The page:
Even though it is not very clear at what age (or school grade) bullying and victimization occur most frequently, there are research findings indicating that these behaviours decline with age up to the end of secondary school (Arseneault, Bowes & Shakoor, 2009; Eslea & Rees, 2001). Eslea and Rees (2001), conducted a retrospective study in which male and female adults aged 18–55 years completed questionnaires about their memories of being bullied at school. Results showed that bullying was most frequently remembered from around 11–13 years of age, with incidents from earlier and later childhood being reported comparatively rarely. Furthermore, with a sample of 15,686 students in grades 6 through 10, Nansel et al., (2001) found that the frequency of bullying was higher among 6th- through 8th-grade students than among 9th- and 10th-grade students. Taken the above findings into consideration, it then appears that bullying and victimization peak around the last grades of elementary school up to the end of junior high school.
The present study aims to investigate the epidemiological prevalence of bullying in Cyprus primary and secondary schools. Specifically, we aim at revealing an accurate percentage of the students that are involved consistently either as bullies, victims, or bully-victims. Furthermore, we seek to examine whether there are any gender or age differences in relation to the intensity of involvement in either bullying or victimization experiences.

The participants of the present study were 1645 students randomly selected from schools in urban, suburban, and rural areas of Cyprus. The participants in this epidemiological study were children and adolescents from the 6th grade of primary school and from the1st, 2nd and 3rd grades of junior high school. The choice of the age-range was based on our will to include the age range during which school bullying seems to occur most frequently. The sample represents 4.2% of the elementary and junior high school student population.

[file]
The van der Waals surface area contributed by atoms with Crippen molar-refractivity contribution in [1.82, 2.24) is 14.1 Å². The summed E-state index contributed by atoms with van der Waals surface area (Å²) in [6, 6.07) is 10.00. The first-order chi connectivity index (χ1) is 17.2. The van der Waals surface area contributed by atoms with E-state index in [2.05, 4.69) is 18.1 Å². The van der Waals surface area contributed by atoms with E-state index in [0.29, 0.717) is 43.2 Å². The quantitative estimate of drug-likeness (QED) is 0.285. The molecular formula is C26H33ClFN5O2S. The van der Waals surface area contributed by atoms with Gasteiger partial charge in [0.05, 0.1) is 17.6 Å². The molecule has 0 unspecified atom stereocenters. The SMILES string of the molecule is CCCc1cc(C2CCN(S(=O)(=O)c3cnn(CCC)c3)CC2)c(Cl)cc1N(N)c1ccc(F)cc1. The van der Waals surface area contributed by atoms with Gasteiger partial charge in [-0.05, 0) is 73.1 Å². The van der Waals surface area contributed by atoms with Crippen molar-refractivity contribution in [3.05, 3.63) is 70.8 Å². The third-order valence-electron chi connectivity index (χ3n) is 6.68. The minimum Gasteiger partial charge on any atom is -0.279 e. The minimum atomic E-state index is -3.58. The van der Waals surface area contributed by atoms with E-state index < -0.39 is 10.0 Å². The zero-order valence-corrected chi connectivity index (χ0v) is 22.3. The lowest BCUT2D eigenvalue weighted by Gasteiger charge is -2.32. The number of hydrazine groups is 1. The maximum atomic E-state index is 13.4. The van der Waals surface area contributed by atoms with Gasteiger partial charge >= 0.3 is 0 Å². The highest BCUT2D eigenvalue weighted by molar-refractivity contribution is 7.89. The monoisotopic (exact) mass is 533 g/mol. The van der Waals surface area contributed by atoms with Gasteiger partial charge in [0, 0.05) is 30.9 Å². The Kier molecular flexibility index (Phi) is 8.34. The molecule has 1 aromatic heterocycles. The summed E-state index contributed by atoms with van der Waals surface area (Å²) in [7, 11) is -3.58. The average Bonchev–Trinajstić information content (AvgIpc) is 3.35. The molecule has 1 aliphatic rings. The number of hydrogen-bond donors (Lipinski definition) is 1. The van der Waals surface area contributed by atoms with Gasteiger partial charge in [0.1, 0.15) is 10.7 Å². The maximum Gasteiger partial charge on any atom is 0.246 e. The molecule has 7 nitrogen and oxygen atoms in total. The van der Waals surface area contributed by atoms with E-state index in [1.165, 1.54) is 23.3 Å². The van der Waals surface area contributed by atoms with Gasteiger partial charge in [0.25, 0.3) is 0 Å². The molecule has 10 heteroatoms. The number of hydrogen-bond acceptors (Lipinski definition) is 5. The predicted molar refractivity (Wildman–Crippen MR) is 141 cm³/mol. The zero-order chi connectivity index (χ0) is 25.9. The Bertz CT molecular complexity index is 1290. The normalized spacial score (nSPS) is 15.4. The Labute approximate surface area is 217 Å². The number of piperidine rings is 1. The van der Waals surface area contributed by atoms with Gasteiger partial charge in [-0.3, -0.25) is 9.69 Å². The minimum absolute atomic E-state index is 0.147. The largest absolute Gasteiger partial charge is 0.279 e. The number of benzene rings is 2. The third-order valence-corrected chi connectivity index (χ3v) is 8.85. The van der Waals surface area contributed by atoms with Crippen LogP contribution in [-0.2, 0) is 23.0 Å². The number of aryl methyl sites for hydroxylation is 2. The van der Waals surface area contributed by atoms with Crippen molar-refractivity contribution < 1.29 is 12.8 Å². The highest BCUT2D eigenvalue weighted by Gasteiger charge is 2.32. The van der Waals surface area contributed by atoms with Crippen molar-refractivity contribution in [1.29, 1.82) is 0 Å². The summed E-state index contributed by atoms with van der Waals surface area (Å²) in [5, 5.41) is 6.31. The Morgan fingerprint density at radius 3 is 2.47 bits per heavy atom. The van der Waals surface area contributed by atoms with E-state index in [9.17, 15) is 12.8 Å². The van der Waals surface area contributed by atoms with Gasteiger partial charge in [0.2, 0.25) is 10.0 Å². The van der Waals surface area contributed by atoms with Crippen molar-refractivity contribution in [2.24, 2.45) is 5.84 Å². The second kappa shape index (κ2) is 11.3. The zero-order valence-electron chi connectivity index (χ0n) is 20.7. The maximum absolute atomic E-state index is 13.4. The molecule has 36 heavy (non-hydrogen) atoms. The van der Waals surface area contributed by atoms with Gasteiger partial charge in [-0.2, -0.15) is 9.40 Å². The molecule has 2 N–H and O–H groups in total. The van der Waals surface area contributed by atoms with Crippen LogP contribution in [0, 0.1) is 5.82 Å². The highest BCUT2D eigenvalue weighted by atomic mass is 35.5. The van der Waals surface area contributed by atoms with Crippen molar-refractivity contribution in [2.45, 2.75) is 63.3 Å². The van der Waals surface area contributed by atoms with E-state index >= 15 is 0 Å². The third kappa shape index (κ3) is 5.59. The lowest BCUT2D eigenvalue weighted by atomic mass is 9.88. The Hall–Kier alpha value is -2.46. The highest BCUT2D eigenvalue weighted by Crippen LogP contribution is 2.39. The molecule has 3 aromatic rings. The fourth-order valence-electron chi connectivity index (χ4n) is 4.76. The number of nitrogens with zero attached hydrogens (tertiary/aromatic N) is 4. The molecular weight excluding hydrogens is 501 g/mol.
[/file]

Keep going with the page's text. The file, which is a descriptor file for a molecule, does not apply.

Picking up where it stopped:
The sample consists of 482 elementary students and 1163 high school students. Of those, 852 (51.8%) were females and 793 (49.2%) were males (table 1). The sample was stratified according to socioeconomic characteristics of the families of the students in order to reflect the general socioeconomic status of Cypriot families.

We used a translated version of the Revised Bullying and Victimization Questionnaire (BVQ; Olweus, 1996). The instrument has been used in a number of recent studies in Cyprus that repeated show adequate psychometric properties (Georgiou & Stavrinides, 2008; Georgiou, 2008a; Georgiou, 2008b). For the purpose of the present study we used only the eight items of the bullying subscale and the respective eight items of the victimization subscale.
The participants completed the BVQ during 20 minutes of one school hour. The researchers explained to the children the purpose of the study and asked them to complete the instrument if they agreed to participate. The study had received a formal approval both from the Ministry of Education and Culture and the Cyprus Bioethics Committee. The children were also informed about the anonymity of the study and they were explicitly guided not to write their name or anything that would reveal their identity. Moreover, the researchers informed the participants about data protection and explained that they had the right to withdraw from the study while completing the instrument, despite their previous consent.

Exploratory Factor analysis (EFA) with Varimax Rotation was performed on the Revised Bullying and Victimization Questionnaire in order to examine the factor structure and the construct validity of the questionnaire in the Greek-Cypriot sample. The results revealed statistically adequate indices since the solution extracted two factors, one reflecting Bullying and the other reflecting Victimization. The total variance explained from these two factors is 51.95% and the internal consistency coefficient (cronbach alpha) for the whole scale is .87. Interestingly, the two subscales of bullying and victimization show a moderate and statistically significant positive correlation (r = .40, p < .01). Detailed psychometric properties of the BVQ are shown in table 2. The subscale of Bullying shows a mean of 10.06 and a standard deviation 4.70, and the Victimization subscale shows a mean of 10.74 and a standard deviation of 4.62.